PORTSMOUTH, R.I. — A tiny spider mite is all it could take to cripple Seth Bock’s business.
Bock grows marijuana, legally, for a living, and the peril presented by just one small insect illustrates how difficult it can be to establish a thriving dispensary.
His is one of three medical marijuana dispensaries in Rhode Island, and his experience provides vital lessons for companies in Massachusetts that have won licenses to grow and sell marijuana. The first is expected to open in April.
For marijuana dispensaries, it’s never as easy as sticking a few seeds in the ground and watching the plants, and the profits, grow. “There are so many moving parts to this business,” Bock said.
The 12 companies that survived a withering licensing process in Massachusetts will need nearly hermetically sealed buildings to grow marijuana plants. The endeavor demands painstaking attention to heat, ventilation, and humidity levels in a sprawling cultivation building. Failing to do that can result in crop-destroying mold and mildew.
There also must be unwavering vigilance for pests, especially the dreaded spider mite, which can go from being undetectable to an infestation inside a week.
“They can float through the air on their own miniwebs, and they are totally [resistant] to virtually all natural pesticides,” Bock said. “In this region, they are the worst of the worst.”
In Massachusetts, regulations require dispensaries to start their operations from seeds, not clippings known as clones, and to rigorously track each product from seed to sale. The rules, however, are silent about where the companies should acquire their first seeds — a sensitive subject, because marijuana is still illegal under federal law. That means transporting seeds across state lines, whether by mailing or driving them, is prohibited.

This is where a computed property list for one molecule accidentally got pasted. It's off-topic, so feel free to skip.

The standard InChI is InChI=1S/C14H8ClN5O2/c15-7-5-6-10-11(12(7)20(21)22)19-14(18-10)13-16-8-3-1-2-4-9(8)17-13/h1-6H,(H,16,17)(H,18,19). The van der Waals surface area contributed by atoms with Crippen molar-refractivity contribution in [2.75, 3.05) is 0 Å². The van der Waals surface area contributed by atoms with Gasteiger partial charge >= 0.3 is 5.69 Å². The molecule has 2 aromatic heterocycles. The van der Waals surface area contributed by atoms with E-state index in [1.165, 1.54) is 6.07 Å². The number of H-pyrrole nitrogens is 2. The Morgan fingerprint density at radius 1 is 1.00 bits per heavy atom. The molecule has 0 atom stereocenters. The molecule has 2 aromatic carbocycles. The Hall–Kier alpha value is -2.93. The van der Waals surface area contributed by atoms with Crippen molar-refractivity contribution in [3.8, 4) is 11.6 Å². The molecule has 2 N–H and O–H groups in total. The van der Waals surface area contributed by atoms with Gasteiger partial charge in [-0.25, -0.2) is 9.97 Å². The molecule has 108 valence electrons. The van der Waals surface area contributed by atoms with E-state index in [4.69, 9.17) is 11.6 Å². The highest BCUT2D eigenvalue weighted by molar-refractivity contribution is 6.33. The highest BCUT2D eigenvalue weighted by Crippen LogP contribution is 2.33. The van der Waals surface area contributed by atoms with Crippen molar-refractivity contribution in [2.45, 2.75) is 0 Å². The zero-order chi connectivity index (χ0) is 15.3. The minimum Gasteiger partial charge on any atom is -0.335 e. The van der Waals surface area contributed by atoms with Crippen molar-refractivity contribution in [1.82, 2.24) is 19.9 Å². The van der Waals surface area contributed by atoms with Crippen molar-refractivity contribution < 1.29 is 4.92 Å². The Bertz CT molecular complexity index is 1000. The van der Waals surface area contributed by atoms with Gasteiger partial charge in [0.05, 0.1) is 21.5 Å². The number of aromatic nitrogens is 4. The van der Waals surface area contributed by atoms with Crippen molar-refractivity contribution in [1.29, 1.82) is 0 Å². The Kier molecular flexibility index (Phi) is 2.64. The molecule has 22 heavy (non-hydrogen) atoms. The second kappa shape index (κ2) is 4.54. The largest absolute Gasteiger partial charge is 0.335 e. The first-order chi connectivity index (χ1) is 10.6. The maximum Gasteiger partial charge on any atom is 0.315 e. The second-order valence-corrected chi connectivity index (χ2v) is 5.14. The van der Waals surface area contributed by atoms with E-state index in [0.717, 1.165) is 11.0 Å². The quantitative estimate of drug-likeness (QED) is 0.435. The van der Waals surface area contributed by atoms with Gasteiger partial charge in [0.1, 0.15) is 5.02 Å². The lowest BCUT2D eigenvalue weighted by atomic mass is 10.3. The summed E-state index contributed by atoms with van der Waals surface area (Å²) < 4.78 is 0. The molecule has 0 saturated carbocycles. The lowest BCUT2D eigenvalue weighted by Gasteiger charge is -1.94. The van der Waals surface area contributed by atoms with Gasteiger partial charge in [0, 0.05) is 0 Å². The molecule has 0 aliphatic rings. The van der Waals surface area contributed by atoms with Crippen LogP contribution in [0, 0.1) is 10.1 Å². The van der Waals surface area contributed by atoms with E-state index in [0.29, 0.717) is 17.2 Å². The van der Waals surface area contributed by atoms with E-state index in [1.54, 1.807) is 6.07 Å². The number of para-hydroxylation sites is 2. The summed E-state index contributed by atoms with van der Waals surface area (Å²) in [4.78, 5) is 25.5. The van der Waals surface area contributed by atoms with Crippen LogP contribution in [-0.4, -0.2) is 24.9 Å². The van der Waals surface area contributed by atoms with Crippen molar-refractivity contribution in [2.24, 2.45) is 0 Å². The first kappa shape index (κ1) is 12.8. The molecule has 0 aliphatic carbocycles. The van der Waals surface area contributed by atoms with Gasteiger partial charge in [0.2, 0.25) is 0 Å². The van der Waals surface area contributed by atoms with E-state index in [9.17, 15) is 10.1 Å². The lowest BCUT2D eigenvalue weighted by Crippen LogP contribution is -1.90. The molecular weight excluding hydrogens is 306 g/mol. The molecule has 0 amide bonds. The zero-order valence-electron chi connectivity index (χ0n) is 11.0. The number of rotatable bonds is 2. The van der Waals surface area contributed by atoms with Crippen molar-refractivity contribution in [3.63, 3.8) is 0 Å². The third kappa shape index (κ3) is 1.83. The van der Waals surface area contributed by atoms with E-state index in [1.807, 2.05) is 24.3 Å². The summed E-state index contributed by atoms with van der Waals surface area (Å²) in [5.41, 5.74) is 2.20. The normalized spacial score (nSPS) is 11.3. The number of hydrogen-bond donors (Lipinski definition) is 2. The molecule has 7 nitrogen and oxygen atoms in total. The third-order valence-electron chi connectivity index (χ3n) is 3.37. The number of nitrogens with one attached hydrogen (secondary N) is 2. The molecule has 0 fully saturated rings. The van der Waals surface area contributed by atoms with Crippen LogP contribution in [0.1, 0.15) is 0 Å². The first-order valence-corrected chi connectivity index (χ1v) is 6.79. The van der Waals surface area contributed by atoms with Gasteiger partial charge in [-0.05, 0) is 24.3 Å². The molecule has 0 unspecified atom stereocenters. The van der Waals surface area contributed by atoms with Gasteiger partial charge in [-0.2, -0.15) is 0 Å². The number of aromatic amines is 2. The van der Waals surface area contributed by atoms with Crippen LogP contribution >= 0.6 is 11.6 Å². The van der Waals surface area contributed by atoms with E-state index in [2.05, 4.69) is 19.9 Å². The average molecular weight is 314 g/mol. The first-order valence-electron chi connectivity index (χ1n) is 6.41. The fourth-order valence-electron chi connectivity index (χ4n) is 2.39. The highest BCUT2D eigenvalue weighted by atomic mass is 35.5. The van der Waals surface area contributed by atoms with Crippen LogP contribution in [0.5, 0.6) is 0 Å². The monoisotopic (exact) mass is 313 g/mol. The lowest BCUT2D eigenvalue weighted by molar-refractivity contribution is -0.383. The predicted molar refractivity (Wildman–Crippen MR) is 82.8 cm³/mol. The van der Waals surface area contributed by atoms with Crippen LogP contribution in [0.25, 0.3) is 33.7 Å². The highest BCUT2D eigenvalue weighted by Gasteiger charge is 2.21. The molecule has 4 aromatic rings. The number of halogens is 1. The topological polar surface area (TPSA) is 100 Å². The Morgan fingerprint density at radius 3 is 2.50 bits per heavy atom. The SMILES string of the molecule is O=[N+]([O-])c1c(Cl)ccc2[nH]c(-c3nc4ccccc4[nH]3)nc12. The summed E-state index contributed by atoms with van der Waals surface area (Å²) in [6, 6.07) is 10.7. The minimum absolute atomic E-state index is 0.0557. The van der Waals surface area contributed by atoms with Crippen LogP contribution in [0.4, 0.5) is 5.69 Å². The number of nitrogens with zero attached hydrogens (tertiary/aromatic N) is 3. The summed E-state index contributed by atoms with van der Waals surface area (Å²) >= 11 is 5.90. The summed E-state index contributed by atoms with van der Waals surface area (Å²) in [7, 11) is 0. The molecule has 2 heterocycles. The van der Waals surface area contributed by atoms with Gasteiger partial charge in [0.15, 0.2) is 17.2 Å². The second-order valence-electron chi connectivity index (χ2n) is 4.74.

Dispensary owners say they buy from seed suppliers, and leave it at that.
A cultivator must be able to distinguish the sex of plants as they begin to flower, quickly weeding out the male plants to keep them from pollinating the females. Pollination decreases the crop’s quality and potency.
Figuring out which of the dizzying array of strains to plant can prove daunting. Some industry consultants speak of thousands of strains, though the precise number is unclear. Each strain contains a slightly different blend of chemicals, with some strains touted to ease seizures, or the spasms of multiple sclerosis, while others are advertised to reduce pain, or nausea, or eye pressure for glaucoma patients.
Leafly.com, a popular website that chronicles marijuana strains, lists roughly 1,200, and includes the genetics for each, along with patient reviews.
For dispensary cultivators, selecting strains is apparently as much art as science. Tim Keogh, chief executive of Coastal Compassion, a company approved for a dispensary in Fairhaven, said it can take months for a cultivator to pinpoint strains that pass muster.
They scrutinize the ratio of active chemicals in each strain, “the yield of the plant, how it looks, how it feels, how it smells,” said Keogh, who used to grow marijuana in Rhode Island and sell it to local dispensaries, something allowed in that state, but not in Massachusetts.
‘There are things we are going to discover as we go and part of that is patient demand.’ — Scott Zoback, Mass. health department spokesman
“It’s not uncommon for a cultivator in a year to try out 20 to 30 strains, and at the end of the year to have two or three new strains on the menu,” Keogh said.
Coastal Compassion is awaiting local permits to build its cultivation center and doesn’t expect to be ready to plant until September.